Situational Awareness on the Front Lines in the Homeland
Secondary Devices in a Secondary Career
Continuing to serve
Sam Smith always wanted to be a fireman. Like so many seasoned public safety veterans, he talks a lot about giving back to his community and how much serving the public means to him. Having a big heart is a core job requirement. But, there is definitely something else at work here, too. Wearing a big grin, he admits “I have a picture of me at 6 years old with a fire truck.” So many little boys are eager to grow up and drive police cars and fire trucks and speed into the distance with lights and siren blaring to save others who are in trouble. What could be more noble? Maybe there’s a ray of hope in that for our future generations.
Smith, whose real name has been omitted from this article for security reasons, recently retired as an assistant chief from a city fire department in the Southeastern US. He then eagerly jumped on an opportunity to start a second career working in his county emergency management office. “I wanted to stay in public safety,” he says. “That was the route I wanted to continue to serve.” Smith says he has found emergency management to be a broad and varied field. He talks a lot about situational awareness, which is not surprising. “Situational awareness is a buzzword, but that’s what has to happen,” he says. “It has been a heavy focus in the fire service.” For Smith, situational awareness is not just something exercised while on the job, though. “I usually try to get in about thirty minutes each of two different news sources. Not just local news.” Smith says he tries to stay in tune with his environment: “I feel like it’s important to keep up with what’s going on in the big picture. You have to understand what may be a possible threat.”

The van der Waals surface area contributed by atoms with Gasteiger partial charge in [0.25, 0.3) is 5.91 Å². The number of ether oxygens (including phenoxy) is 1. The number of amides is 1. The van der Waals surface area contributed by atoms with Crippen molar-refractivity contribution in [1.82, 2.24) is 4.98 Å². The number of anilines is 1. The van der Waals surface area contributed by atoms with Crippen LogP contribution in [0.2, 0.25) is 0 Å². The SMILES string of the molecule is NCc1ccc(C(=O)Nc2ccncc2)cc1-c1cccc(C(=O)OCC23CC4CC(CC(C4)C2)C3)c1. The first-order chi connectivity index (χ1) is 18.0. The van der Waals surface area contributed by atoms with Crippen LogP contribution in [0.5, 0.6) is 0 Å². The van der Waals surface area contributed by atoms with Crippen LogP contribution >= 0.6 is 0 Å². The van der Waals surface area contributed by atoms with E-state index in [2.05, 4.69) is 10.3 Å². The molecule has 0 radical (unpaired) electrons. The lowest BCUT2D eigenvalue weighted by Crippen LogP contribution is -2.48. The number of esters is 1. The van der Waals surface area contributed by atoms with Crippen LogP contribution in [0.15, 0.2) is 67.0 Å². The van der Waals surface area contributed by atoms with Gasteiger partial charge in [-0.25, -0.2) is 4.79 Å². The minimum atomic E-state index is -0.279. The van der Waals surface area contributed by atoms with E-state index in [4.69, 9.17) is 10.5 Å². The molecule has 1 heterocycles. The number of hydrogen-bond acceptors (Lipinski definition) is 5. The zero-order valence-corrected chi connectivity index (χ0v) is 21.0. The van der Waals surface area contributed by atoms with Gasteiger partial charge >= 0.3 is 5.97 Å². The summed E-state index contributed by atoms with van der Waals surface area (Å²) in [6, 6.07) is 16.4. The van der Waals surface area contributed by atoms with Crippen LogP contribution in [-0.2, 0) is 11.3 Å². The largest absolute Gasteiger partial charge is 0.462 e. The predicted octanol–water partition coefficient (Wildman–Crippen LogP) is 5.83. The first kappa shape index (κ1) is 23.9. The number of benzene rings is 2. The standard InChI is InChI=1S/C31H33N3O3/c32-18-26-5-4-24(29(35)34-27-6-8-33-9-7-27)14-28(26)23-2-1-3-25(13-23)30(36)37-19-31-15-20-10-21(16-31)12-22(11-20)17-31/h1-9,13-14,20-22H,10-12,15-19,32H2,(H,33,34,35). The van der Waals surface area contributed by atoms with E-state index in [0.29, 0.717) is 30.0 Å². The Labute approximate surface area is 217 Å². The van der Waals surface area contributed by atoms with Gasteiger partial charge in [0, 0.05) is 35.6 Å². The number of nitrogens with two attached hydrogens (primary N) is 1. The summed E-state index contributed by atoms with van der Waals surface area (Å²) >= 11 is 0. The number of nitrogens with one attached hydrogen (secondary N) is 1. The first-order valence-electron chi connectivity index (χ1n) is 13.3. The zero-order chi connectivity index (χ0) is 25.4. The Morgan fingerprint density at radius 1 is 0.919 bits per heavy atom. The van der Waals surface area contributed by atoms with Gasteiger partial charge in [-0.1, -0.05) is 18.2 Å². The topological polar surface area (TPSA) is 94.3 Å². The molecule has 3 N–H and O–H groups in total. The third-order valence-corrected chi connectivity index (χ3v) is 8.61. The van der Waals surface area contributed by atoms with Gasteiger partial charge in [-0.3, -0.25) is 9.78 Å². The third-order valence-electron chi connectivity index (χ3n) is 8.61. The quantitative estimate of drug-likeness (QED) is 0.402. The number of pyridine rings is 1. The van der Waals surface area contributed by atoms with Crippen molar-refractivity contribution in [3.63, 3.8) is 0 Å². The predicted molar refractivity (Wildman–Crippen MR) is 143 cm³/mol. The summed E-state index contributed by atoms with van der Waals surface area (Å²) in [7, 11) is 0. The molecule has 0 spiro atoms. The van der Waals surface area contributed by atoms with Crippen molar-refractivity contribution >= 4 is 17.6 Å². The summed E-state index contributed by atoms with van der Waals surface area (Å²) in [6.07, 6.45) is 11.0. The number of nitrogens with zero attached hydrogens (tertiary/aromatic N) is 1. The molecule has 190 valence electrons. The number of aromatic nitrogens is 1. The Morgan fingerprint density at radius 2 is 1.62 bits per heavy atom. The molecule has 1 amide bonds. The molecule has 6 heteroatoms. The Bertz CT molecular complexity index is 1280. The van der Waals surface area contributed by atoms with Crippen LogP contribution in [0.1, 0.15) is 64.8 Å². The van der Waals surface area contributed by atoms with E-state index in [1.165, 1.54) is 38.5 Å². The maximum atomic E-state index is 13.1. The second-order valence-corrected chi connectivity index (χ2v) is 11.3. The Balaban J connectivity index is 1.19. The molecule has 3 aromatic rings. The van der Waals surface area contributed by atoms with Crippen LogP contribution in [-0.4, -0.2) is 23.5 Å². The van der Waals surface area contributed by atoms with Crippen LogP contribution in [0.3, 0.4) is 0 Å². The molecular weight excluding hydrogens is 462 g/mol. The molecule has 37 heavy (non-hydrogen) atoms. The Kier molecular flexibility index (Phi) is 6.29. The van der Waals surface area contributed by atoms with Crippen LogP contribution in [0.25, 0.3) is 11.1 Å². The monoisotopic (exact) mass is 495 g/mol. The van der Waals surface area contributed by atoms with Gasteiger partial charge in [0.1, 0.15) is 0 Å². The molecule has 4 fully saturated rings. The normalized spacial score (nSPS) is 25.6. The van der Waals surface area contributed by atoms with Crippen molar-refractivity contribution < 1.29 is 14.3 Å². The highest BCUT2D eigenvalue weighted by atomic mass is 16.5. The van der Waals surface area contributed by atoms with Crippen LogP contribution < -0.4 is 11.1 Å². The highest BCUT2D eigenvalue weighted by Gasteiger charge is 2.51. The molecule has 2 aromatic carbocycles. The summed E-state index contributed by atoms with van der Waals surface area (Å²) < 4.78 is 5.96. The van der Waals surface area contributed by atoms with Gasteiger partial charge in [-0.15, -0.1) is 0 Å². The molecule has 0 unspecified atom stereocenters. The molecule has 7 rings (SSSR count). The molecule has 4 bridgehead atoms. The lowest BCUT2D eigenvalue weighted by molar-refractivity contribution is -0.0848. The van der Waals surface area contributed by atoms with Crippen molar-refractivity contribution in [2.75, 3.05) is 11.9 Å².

For Americans working to protect the homeland in 2015, this kind of situational awareness is as important as ever. The recent terrorist attack in in Texas underscores the need for homeland security professionals — whether they are serving their communities as first responders, emergency managers, or transportation and border security officials — to keep their fingers on the pulse of an ever-evolving terrorist threat.
Terrorism is something Smith has kept on his radar for a long time. “The first professional impact was when the information came out about the secondary devices in Atlanta that were intended to kill first responders at the scene.” On a cold January morning in 1997, Eric Robert Rudolph bombed Atlanta Northside Family Planning Services, an abortion clinic just outside Atlanta, Georgia. Seven people were injured. Rudolph, a terrorist whose modus operandi included deliberately targeting law enforcement officers, had planted two bombs at the clinic. One went off about an hour after the first. For Smith, the Atlanta clinic bombing was the turning point “when we really started looking at homeland security — aspects of terrorist influence — on our responses.” The difference? “Situational awareness,” he says, “bombs hidden in cars and dumpsters.” It made first responders look at their world differently. “Everyday objects” like cars and dumpsters were now, to Smith and his comrades, imminently important. It wasn’t just the explosion or the fire that could kill him. It was also the trash can he passed on his way into the building.